A&E canceled its embattled KKK documentary—but not for the reason you'd think

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Just one week after A&E announced a documentary series about the Ku Klux Klan, the network canceled the show before airing a single episode following revelations that producers had paid members for access to the KKK.


The doc, formerly titled Generation KKK, has been through a whirlwind of changes in the past week.

First, there was the outcry that the network was normalizing white supremacy by supposedly empathizing with the KKK's bigotry and racism—an unpalatable proposition to many given the racist rhetoric surrounding the election of Donald Trump. (The network said that the series had been in development for a year-and-a-half and its release after the election was unfortunate coincidence.)


A&E responded, specifically to Grey’s Anatomy actress Ellen Pompeo's call for a boycott, that the series would “expose and combat racism and hatred in all forms” and attempt to stop the KKK's hateful legacy from being passed on to further generations.

Then there was the name change: From Generation KKK to Escaping the KKK: A Documentary Series About Exposing Hate In America. A&E’s executive vice president, Rob Sharenow, forcefully defended the series, telling Indiewire: “This is not a reality show starring the Ku Klux Klan.”

Now, the docuseries has been abruptly canceled after A&E discovered that third-party producers had paid some of the doc's participants cash for access.

“While we stand behind the intent of the series and the seriousness of the content, these payments are a direct violation of A&E’s policies and practices for a documentary,” the network said in a statement.


The network did not disclose how much the payments to participants were for, but said they were "nominal." The series was set to premiere on A&E in January.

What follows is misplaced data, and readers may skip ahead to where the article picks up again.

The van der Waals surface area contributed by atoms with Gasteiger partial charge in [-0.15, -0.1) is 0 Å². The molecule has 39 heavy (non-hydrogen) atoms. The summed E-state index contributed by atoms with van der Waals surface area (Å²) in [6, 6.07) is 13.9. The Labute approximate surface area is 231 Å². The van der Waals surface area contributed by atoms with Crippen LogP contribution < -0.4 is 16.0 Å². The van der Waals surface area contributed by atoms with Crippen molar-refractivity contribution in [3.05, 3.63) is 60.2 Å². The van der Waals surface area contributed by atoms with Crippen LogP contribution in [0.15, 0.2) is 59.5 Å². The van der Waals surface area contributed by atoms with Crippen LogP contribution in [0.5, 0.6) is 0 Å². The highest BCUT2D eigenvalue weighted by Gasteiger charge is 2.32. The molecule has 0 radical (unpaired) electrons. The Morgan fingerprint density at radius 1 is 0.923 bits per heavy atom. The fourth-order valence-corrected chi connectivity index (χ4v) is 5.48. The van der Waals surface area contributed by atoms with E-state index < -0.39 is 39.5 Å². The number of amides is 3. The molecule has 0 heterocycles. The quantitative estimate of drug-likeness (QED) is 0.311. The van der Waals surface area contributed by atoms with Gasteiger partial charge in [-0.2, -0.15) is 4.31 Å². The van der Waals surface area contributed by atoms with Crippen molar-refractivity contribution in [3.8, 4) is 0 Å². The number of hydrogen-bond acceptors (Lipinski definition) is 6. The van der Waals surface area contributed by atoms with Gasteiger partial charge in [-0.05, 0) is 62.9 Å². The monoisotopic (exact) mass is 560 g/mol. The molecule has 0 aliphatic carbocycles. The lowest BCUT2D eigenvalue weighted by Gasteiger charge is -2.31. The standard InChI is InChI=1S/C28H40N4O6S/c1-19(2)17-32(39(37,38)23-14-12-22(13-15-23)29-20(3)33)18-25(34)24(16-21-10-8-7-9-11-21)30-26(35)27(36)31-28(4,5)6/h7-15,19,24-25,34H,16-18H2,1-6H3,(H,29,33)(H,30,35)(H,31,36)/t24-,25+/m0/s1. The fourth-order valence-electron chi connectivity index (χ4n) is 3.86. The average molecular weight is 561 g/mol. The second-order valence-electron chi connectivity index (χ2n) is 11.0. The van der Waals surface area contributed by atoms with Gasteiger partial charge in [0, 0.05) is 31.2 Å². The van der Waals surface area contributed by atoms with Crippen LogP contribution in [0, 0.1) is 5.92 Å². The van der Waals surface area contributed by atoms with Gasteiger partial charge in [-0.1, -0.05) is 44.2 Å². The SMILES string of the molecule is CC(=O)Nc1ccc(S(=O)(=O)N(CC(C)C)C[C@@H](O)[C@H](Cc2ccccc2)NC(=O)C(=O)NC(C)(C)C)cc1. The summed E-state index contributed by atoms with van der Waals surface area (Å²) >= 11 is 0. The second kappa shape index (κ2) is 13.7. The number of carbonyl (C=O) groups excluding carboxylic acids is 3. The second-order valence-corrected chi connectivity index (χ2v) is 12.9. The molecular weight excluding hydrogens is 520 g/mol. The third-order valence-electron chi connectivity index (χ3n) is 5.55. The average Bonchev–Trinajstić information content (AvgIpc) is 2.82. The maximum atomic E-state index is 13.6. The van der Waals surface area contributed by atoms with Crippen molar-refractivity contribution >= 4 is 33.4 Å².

The network had partnered with the civil rights organization Color of Change, who expressed concern about the intent of the series, to help develop the doc's eight segments with additional context and background, as well as put together a post-show town hall, according to the Color of Change director Rashad Robinson.


A&E was also partnering with the Anti-Defamation League throughout the series' production to help extract KKK family members (most of them mothers and children) who no longer wanted to be involved with the hate group.

Previously, A&E had made promises to both organizations that no money was paid in exchange for interviews or access to the KKK.


“With this new information, canceling the show is the only acceptable decision,” Robinson said in a statement.

He continued, “On the eve of the inauguration of a president whose campaign was fueled by white supremacists, some of whom will work in his Administration, A&E has work to do to rebuild the damage caused, beyond town halls and PSAs. This is an opportunity to increase the diversity of creative talent, invest more deeply in narrative, content and stories that uplift communities that are often in the cross hairs of racist systems and structures, and center communities more broadly that are so often misrepresented and underrepresented by mainstream media.”


Tahirah Hairston is a style writer from Detroit who likes Susan Miller, Rihanna's friend's Instagram accounts, ramen and ugly-but cute shoes.

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